The last time Robert Fulghum went on the road, he was playing rock and roll with Stephen King, Dave Barry and Amy Tan, as members of one of the most literate garage bands ever, the Rock Bottom Remainders.
Now the 56-year-old author of such best-selling books as "All I Really Need to Know I Learned in Kindergarten" and "Uh Oh" is touring to promote his most recent collection of essays and homilies, "Maybe (Maybe Not)." And he's doing it in an unusual way: with benefit concerts in 22 cities, in which he sings a little, reads a little from his writing and dispenses a little homespun wisdom.
"Every city has gone extremely well," says Mr. Fulghum, who will appear at Towson State University's Towson Center tomorrow night at 8 in a benefit concert for Maryland Special Olympics. "Our lowest figure so far was $12,000 net in St. Louis. In Denver, we raised $121,000 in one evening. And we've had anywhere from 800 to 1,700 people coming out to each event.
"Above the money being raised, I hope we've called attention to all the various charities," Mr. Fulghum continues. "I've been told the charities have also gotten a lot of volunteers. That was my fondest hope -- to do something useful."
It might seem strange to go from playing rock and roll in your sixth decade to embarking on a series of benefit concerts, but it's entirely in character for Robert Fulghum. As his books make abundantly clear, this former IBM salesman, teacher and Unitarian minister doesn't do what's expected of him. He's serious about living life to its fullest, but not too serious about how he regards himself.
jTC Take his stint as a rock and roller. "It was a hoot," he says ."You got to be the 17-year-old that your mother didn't want you to be. Stephen, Dave, myself -- we're all closet air guitar players."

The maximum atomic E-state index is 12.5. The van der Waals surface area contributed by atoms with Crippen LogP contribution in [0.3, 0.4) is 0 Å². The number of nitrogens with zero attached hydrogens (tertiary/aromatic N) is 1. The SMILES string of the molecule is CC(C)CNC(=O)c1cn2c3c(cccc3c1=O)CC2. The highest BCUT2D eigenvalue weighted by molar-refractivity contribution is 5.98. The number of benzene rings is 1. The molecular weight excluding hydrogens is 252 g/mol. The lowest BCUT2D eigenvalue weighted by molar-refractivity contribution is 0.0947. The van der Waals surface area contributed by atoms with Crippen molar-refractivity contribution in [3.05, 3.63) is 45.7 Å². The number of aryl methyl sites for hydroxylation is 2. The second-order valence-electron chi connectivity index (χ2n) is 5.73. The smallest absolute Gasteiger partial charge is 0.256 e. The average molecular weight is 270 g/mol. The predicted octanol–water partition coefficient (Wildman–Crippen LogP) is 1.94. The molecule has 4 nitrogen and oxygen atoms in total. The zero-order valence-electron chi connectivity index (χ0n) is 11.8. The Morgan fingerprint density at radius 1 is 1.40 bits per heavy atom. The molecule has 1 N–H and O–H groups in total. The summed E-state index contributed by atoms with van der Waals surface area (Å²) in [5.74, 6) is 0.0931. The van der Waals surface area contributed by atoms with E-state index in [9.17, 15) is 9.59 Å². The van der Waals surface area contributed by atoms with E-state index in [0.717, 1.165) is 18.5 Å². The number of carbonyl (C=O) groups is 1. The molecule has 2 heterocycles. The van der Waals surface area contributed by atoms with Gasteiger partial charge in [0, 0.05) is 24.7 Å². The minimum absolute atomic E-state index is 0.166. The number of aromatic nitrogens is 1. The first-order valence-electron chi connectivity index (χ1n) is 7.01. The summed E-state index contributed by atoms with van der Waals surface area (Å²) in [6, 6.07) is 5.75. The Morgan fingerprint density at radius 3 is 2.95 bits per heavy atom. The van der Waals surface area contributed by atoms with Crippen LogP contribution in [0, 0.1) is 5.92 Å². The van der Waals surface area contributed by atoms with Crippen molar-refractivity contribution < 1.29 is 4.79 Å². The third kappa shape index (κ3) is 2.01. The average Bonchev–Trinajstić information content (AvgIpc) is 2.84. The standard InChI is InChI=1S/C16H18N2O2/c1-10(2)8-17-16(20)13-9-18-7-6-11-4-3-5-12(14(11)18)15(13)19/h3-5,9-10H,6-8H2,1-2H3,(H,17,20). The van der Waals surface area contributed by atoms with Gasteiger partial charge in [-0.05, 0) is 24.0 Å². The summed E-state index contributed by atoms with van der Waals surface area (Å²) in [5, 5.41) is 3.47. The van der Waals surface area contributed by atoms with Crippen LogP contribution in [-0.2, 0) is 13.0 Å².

Mr. Fulghum, a Santa Claus look-alike with a sagacious attitude, cut quite a figure on the stage in May, strumming the mandocello and singing such songs as "Mean Woman Blues" and the Grateful Dead's "Ripple."
As for how well Mr. Fulghum plays rock and roll for a somewhat elderly guy, Mr. Barry was consulted. Reached in Denver, where he is on a book publicity tour of his own, the humorist says, deadpan, "Robert Fulghum is the best mandocello player in any rock and roll band I have ever heard of, and I include the Sex Pistols in that statement."
On his benefit tour, though, Mr. Fulghum has had to cut back on the music-playing, due to a bout with carpal tunnel syndrome caused by signing thousands of books at a time. "I had numbness on all four fingers, so the doctor put my arm in a sling for a while," Mr. Fulghum says. "But I played last night, and it was all right, and I can sign books again." (He is to appear at a book-signing at Encore Books in Towson tomorrow from 12:30 to 1:30 p.m.)
Though Mr. Fulghum has been criticized for what some reviewers call an excessively simplistic, even cornball style, he's become a publishing phenomenon nonetheless. "Kindergarten," which grew out of some observations he had been putting down on paper as a minister in the Seattle area, stayed at No. 1 on the New York Times' nonfiction list for 96 weeks when it was published in 1986. He stressed basic values in life: Play fair. Put things back where you find them. Don't hit people.
And he had this observation on attaining peace on Earth: "Think what a better world it would be if we all -- the whole world -- had cookies and milk about three o'clock every afternoon and then lay down with our blankies for a nap."
Perhaps having more than 10 million books sold would make any author serene, but Mr. Fulghum says convincingly that he doesn't care about nasty comments from reviewers.
"I'm not out for critical recognition," Mr. Fulghum says. "What's important is that my writing is word of mouth -- that someone will read my book and then recommend it to four or five others.
?3 "That's about as good a review as you can get."